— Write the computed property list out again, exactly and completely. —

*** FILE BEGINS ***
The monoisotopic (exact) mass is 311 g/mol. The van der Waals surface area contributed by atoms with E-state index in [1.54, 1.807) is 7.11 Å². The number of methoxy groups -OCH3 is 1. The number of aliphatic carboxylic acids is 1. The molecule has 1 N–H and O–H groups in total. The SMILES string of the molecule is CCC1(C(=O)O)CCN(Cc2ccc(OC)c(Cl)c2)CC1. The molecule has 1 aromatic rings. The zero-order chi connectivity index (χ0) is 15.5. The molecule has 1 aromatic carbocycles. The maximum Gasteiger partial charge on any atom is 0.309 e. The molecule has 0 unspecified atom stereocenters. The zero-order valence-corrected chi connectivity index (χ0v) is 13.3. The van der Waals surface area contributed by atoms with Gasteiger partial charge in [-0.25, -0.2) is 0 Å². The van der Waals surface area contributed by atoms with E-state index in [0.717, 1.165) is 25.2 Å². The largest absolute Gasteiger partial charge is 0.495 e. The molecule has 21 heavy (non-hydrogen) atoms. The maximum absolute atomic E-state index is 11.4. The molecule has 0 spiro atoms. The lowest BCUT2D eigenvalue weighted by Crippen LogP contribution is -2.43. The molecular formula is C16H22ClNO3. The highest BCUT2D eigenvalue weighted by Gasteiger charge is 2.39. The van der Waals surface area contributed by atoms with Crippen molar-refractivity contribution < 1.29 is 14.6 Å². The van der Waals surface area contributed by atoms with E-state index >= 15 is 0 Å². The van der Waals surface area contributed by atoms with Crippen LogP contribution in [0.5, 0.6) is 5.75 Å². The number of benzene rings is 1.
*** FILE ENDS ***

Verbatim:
The monoisotopic (exact) mass is 311 g/mol. The van der Waals surface area contributed by atoms with E-state index in [1.54, 1.807) is 7.11 Å². The number of methoxy groups -OCH3 is 1. The number of aliphatic carboxylic acids is 1. The molecule has 1 N–H and O–H groups in total. The SMILES string of the molecule is CCC1(C(=O)O)CCN(Cc2ccc(OC)c(Cl)c2)CC1. The molecule has 1 aromatic rings. The zero-order chi connectivity index (χ0) is 15.5. The molecule has 1 aromatic carbocycles. The maximum Gasteiger partial charge on any atom is 0.309 e. The molecule has 0 unspecified atom stereocenters. The zero-order valence-corrected chi connectivity index (χ0v) is 13.3. The van der Waals surface area contributed by atoms with Gasteiger partial charge in [-0.25, -0.2) is 0 Å². The van der Waals surface area contributed by atoms with E-state index in [0.717, 1.165) is 25.2 Å². The largest absolute Gasteiger partial charge is 0.495 e. The molecule has 21 heavy (non-hydrogen) atoms. The maximum absolute atomic E-state index is 11.4. The molecule has 0 spiro atoms. The lowest BCUT2D eigenvalue weighted by Crippen LogP contribution is -2.43. The molecular formula is C16H22ClNO3. The highest BCUT2D eigenvalue weighted by Gasteiger charge is 2.39. The van der Waals surface area contributed by atoms with Crippen molar-refractivity contribution < 1.29 is 14.6 Å². The van der Waals surface area contributed by atoms with E-state index >= 15 is 0 Å². The van der Waals surface area contributed by atoms with Crippen LogP contribution in [0.5, 0.6) is 5.75 Å². The number of benzene rings is 1.